Protozoa

Protozoa in pets

A small organism that can do extensive damages in the intestines.

When we hear about intestinal parasites in pets we usually think about worms. However, there is another family of parasites found in cats and dogs called protozoa. Which are very small parasites. The most common intestinal protozoa infecting our pets are: Coccidia, Giardia and Cryptosporidium.

The most common intestinal protozoa infecting our pets are: Coccidia, Giardia and Cryptosporidium. Infections will usually affect younger individuals and are asymptomatic, which means that many infected animals won’t show symptoms. Nevertheless, it doesn’t make the parasite any less contagious. Some protozoa, such as Giardia, cause zoonosis, meaning that they can spread from animals to humans and vice versa.

In general, the more animals that live in close proximity, like at a breeder, a shelter, or a cattery, for example, the greater the risk of protozoa infection, because those parasites spread easily in direct contact. Also, animals are more at risk of getting a protozoa infection when they eat raw meat, go outside, and hunt.

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THE MORE COMMONS PARASITES

Giardia

Giardia (Giardia intestinalis) is one of the protozoa that can infect many mammals, including dogs, cats, and even humans. These tiny parasites invade the intestines, cover the intestinal wall, and reduce the absorption of nutrients. Such malabsorption can cause chronic and intermittent diarrhea, loss of appetite, vomiting, weight loss, and apathy. Stools will have mucus and a paste-like consistency.

Occasionally, protozoa will form cysts and spread in the surrounding environment via stools. These microscopic cysts are infectious and easily spread orally, especially when pets ingest water or food that has been contaminated by feces.

Coccidia

There are many kinds of Coccidia, but here we will discuss C. isospora and C. neospora that infect cats and dogs. They are species specific, meaning that they only infect one species at a time.

Therefore, feline Coccidia infects only cats and canine Coccidia infects only dogs. The parasite infects and overtakes the intestinal cells of the cat or the dog to reproduce. Such an infection can cause diarrhea (possibly severe and bloody) in puppies and kittens. Which may require intensive care. Coccidia located in the intestines will form oocysts and spread in the surrounding environment via stools.
Animals get infected by ingesting oocysts found in the environment once Coccidia is spore-forming and infectious.

Toxoplasma (Toxoplasma gondii)

These protozoa are the most popular parasite on the plant because, unfortunately, they can infect pregnant mothers and their fetuses. They reproduce in felines. Infecting the cat’s intestines where they multiply and then form oocysts (small eggs), and spread in the surrounding environment via stools.

The eggs are then ingested accidentally by other mammals (intermediate hosts). Parasites hatch their oocysts and migrate from the intestines to various organs and tissues to form a cyst. The cycle is complete when a cat, or any other feline, eats a prey (mouse, rat, chicken, etc.) that contains toxoplasma cysts. It gets infected and the parasite can reproduce again.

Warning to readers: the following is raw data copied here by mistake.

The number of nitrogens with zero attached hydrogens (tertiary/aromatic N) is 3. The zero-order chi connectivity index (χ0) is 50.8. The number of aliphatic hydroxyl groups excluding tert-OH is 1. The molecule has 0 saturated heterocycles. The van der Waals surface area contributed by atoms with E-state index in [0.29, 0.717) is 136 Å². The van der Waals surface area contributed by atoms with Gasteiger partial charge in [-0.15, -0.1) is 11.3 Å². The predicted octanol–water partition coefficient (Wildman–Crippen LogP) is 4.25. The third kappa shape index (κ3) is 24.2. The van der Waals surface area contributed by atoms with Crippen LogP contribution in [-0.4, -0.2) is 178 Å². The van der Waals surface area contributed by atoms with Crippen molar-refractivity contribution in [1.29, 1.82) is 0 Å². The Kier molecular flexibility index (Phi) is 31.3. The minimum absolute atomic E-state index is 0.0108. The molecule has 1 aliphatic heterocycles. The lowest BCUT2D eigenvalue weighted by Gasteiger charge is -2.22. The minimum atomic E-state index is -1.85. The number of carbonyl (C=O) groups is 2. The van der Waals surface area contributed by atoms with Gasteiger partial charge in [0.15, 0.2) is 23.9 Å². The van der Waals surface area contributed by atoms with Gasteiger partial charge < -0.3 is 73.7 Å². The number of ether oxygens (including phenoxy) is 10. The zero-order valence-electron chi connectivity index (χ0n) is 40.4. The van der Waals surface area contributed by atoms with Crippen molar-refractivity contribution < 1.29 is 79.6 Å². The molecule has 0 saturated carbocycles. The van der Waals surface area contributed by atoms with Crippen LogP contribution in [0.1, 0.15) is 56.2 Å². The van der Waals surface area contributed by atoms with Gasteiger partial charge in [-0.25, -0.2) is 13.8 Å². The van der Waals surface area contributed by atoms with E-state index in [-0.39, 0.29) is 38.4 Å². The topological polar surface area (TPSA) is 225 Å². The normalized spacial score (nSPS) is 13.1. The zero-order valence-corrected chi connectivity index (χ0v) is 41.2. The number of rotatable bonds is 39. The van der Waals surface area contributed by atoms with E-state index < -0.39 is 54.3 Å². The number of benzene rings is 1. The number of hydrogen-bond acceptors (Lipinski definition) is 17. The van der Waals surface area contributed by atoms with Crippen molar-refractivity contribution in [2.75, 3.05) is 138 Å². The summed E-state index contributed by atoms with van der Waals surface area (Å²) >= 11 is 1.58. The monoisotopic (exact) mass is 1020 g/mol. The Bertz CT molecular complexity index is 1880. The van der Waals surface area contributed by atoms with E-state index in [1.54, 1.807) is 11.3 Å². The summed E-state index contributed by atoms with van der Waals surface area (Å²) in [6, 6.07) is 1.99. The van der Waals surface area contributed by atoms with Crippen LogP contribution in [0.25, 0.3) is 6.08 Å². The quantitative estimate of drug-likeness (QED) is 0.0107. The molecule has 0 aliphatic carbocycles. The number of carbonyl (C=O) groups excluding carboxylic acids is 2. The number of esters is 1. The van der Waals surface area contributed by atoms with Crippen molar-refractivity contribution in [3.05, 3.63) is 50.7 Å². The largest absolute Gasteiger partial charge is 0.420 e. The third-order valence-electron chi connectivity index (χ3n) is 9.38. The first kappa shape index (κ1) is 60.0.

Cats most likely get infected when they hunt, and they evacuate eggs in their stools for 2 to 3 weeks. During which time they show few to no symptoms. After that, they are immune and the parasite can no longer reproduce.

WHAT ABOUT INFECTION IN HUMANS?

People typically get infected by ingesting an oocyst from the soil, when gardening or eating vegetables that are not properly washed after being picked. They mostly get infected when ingesting raw meat from an infected intermediate host (always mammals), or when meat is undercooked and containing cysts. Because cysts don’t survive well in a dry environment, like a litter box, humans rarely get infected when handling cat stools without washing their hands. Healthy and immunocompetent individuals are slightly at risk of developing a health condition, however. The parasite can cause damage (e.g., a neurological condition) in immunosuppressed individuals and fetuses. Prenatal infections occur when the mother gets infected with Toxoplasma gondii for the first time in her life during the pregnancy. Prevention is simple: adopt a good hand washing routine, let another family member clean the litter, thoroughly wash any vegetables, and cook meat well. It is not that complicated and there is no need to get rid of a household cat.

HOW DO WE PREVENT OR TREAT INTESTINAL PROTOZOA INFECTIONS?

People typically get infected by ingesting an oocyst from the soil, when gardening or eating vegetables that are not properly washed after being picked. Veterinarians recommend an annual fecal analysis of pets and a regular deworming treatment. As they are more at risk of developing and spreading protozoa infections, pay extra attention to puppies and kittens younger than 6 months of age. The best advice remains to visit your family veterinarian as soon as you adopt an animal and then comply to the visit calendar suggested by the clinic.

It is also important to adopt a good hand washing routine, especially when you handle animal stools. Pick up stools immediately and wash your hands thoroughly after handling your pet or it’s feces.

For any additional information, we invite you to reach out to your Passionimo veterinary team. We are here to help and advise you with animal health.

Have more questions?

Please do not hesitate to contact the Passionimo veterinary clinic near you.